#culture

10 Weird Language Idioms We Wish Existed In English

What will happen when you try them out on the locals?

By Journy Admin

3 August 2018

English is great for describing indelicate situations (just try saying wedgie in Italian). But foreign idioms make us feel like smart—even if we haven't quite figured out what they mean yet.

Here are 10 of our favorite, weird idioms from around the world. Can you guess their true meaning?

Castello Sforzesco in Milan, Italy | PxHere

Italian

They Say: In The Wolf's Mouth - In Bocca A Lupo
Response: I Hope It Doesn't Shit - Spero Che Non Crepi

When to say it: Your friend is about to go to interview for their dream job, and you shoot them a text saying "in bocca a lupo," or good luck. If they're feeling dubious, they'd reply "spero che non crepi," or I hope everything goes well.

Chengdu, China | Pixabay

Chinese

刻舟求剑
Translation: To Mark The Boat To Find One's Sword

When to say it: You've made the resolution to save money so you can finally take that trip to Beijing, but you forget to pack lunch for work. By the end of each week,  you've spent the money you were going to save on mediocre sandwiches. There you go again! "To mark the boat to find one's sword," or going about solving a problem in a terribly inefficient manner.

Lyon, France | Pixabay

French

Arriver Comme Un Cheveu Sur La Soupe
Translation: Arrive Like A Hair In Soup

When to say it: You come home from a long day at work only to find your roommate going at it on the couch with a guy who's not her boyfriend. You just "arrivas comme un cheveu sur la soupe"—arrived at the most awkward moment.

Stockholm, Sweden | Michelle Maria

Swedish

Finns Det Hjärterum Så Finns Det Stjärterum
Translation: If There's Room In The Heart, There's Room For The Ass.

When to say it: You're at a super crowded event, and they keep letting more people in. If you're in a good spirit you might say "finns det hjärterum så finns det stjärterum," which would translate to "there's space for everyone here."

Island Archway near Melbourne, Australia | Pixabay

Australian English

Have A Captain Cook

When to say it: You're taking a walk with your best friend, who's annoyed when you pop into a shop. Assure her it'll only be a moment when you tell her you'll just "have a Captain Cook," take a quick look. This supposedly comes from Captain Cook arriving in Australia, liking what he saw and deciding to stick around.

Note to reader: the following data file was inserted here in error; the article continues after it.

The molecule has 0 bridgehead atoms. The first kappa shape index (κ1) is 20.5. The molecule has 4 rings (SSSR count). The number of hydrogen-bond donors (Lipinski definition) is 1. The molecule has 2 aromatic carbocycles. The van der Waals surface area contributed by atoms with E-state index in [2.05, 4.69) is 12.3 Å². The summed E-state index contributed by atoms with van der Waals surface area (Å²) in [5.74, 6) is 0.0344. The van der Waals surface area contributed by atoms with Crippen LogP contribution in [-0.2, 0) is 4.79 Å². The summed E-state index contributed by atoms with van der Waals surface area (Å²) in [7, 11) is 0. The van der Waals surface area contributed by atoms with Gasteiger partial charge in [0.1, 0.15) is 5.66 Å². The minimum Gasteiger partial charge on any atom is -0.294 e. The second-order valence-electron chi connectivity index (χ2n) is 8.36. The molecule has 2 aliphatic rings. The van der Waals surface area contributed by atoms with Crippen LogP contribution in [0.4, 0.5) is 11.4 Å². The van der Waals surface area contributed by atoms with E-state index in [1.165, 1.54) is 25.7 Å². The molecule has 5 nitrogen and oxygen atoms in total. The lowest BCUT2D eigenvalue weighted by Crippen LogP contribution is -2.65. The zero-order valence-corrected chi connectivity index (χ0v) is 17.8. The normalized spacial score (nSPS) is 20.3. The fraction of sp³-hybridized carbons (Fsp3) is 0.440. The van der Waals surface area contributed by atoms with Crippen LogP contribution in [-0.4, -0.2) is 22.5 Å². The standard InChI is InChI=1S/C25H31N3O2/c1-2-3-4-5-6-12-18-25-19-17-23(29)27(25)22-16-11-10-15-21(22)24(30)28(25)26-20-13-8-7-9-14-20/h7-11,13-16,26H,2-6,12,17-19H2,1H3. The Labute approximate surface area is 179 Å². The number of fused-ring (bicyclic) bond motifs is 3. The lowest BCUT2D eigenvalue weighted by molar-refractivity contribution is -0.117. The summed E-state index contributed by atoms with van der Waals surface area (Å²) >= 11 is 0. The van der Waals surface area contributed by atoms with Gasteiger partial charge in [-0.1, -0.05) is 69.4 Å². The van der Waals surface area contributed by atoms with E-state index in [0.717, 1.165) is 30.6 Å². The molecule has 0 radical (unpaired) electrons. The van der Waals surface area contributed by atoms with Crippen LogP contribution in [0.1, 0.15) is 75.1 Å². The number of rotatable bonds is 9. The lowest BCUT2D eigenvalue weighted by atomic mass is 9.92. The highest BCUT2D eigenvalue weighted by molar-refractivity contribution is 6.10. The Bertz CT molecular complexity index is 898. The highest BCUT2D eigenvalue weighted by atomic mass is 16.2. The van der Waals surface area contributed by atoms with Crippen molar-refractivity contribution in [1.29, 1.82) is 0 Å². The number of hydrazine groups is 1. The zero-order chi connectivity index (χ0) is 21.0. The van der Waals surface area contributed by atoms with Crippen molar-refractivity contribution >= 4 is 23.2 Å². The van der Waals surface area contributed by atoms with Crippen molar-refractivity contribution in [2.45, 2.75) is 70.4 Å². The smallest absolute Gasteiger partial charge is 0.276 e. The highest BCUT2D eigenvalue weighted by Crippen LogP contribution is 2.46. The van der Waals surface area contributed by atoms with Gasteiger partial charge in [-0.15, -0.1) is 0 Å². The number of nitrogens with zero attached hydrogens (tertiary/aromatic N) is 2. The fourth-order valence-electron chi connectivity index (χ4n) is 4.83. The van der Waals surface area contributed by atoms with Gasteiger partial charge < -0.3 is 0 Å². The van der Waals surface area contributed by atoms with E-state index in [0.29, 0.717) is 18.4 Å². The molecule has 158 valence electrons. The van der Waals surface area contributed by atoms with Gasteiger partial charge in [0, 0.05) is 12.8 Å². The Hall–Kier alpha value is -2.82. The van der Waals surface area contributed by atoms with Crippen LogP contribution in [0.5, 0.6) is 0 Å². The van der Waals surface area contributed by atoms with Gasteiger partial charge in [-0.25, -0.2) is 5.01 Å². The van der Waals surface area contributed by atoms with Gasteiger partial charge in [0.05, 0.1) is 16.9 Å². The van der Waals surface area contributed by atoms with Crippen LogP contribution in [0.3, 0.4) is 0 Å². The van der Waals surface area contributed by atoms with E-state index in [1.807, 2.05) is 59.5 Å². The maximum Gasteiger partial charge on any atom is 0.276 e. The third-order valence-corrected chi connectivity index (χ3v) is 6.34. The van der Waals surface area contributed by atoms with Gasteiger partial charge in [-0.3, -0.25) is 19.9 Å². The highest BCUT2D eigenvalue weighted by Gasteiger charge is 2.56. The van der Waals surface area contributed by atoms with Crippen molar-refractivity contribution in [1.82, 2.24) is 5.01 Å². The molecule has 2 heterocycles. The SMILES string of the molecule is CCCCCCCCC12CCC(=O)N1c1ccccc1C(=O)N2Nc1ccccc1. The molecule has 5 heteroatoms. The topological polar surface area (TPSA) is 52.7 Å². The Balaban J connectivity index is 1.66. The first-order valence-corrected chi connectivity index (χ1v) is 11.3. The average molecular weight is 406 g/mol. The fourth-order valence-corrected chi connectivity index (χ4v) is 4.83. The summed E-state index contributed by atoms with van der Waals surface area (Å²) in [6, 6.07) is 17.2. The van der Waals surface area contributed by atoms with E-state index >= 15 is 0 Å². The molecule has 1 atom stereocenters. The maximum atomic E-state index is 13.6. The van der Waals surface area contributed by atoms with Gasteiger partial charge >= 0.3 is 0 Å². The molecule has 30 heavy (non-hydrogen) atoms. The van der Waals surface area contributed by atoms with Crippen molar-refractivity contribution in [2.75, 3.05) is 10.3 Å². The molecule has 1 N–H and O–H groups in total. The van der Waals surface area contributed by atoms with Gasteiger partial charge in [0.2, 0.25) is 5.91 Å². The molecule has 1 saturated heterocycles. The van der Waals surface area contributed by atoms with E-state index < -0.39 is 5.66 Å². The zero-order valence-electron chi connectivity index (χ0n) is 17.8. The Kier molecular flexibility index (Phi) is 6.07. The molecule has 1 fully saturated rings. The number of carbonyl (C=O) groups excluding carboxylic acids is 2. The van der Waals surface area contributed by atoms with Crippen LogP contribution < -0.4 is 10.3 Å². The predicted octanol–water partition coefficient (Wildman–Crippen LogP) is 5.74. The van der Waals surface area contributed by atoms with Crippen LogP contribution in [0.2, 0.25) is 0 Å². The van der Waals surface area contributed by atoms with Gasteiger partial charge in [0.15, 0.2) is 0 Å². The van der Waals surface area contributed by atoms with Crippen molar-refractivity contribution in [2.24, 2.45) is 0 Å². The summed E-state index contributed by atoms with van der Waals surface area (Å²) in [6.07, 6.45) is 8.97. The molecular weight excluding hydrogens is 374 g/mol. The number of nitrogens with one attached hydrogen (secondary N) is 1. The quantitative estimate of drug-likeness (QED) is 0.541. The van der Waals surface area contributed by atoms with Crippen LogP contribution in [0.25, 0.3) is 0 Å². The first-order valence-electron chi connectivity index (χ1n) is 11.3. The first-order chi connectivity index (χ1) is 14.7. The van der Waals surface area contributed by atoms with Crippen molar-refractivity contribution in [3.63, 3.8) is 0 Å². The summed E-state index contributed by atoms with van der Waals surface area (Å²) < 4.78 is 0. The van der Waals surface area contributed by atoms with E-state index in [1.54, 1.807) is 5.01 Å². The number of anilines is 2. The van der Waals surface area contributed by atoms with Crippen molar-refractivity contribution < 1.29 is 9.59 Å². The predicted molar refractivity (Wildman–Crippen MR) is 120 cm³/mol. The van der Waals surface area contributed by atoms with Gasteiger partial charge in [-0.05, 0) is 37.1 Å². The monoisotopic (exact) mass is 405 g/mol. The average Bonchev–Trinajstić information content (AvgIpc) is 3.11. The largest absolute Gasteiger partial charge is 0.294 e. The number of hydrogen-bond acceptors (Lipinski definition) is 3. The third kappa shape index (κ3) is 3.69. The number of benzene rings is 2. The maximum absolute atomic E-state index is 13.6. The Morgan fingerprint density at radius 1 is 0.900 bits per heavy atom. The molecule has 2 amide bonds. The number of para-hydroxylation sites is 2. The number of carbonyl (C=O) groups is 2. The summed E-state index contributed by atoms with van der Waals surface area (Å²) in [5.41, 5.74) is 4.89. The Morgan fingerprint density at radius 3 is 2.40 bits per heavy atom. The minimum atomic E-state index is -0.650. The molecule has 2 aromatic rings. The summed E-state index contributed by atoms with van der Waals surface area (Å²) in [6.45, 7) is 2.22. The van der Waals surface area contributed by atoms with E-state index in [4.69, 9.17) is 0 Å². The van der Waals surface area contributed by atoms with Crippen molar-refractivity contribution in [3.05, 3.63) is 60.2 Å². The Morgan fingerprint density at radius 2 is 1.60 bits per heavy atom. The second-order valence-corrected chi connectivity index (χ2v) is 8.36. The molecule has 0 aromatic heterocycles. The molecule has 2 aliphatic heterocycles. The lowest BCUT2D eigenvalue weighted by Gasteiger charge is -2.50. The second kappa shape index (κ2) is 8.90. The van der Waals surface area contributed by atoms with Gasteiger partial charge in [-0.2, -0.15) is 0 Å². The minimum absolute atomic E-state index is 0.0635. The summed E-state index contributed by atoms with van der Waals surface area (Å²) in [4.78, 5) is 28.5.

Kyoto, Japan | Japan Objects

Japanese

能ある鷹は爪を隠す (Nô Aru Taka Wa Tsume Wo Kakusu)
Translation: The Skillful Hawk Hides Its Talons.

When to say it: Scrolling through Facebook, you see yet another post from your friend who just got a promotion. "LOVING my new job!! So great to have coworkers that get it!!" Annoying. To calm yourself you say, "nô aru taka wa tsume wo kakusu," or talented people don't need to show off.

Wat Rong Khun temple in Chiang Rai province, Thailand | Culture Trip

Thai

ปิดทองหลังพระ (Pid Tong Lang Pra)
Translation: Putting A Gold Leaf On the Back Of The Buddha Image

When to say it: You're flipping through The New Yorker when you spot a cartoon your grandma would love, so you cut it out and mail it to her with a handwritten letter. Look at you putting a gold leaf on the back of the Buddha, or doing good just because.

Sheikh Zayed Grand Mosque in Abu Dhabi, UAE | Wingbuddy

Arabic

Doun Al Halwa Maash, Wa Doun Al Zawali Farash
Translation: You Don't Need That Particular Carpet Or Rrug To Rest Upon

When to say it: You see a pair of leather boots that you simply must have...except their out of your size. So you tell yourself "Doun Al Halwa maash, wa doun Al zawali farash," I don't need this one item to be happy.

Rotterdam, The Netherlands | Pixabay

Dutch

Weten Waar Abraham De Mosterd Haalt
Translation: I Know Where Abraham Gets The Mustard From

What it means: You're on a date when the guy across from you starts mansplaining the potential impact of budget transatlantic flights. You might say, "Weten waar Abraham de mosterd haalt" to point out that you're up to date on the issues.

Trinidad de Cuba, Cuba | Pixabay

Spanish

Chivo Que Rompe Tambor Con Su Pellejo Paga
Translation: A Goat That Breaks The Drum Pays With Its Own Skin

What it means: You stay up until 1am watching Netflix. When you wake up for work the next morning at 6:30am you say to yourself "a goat that breaks the drum pays with its own skin," I'm responsible for my own actions.

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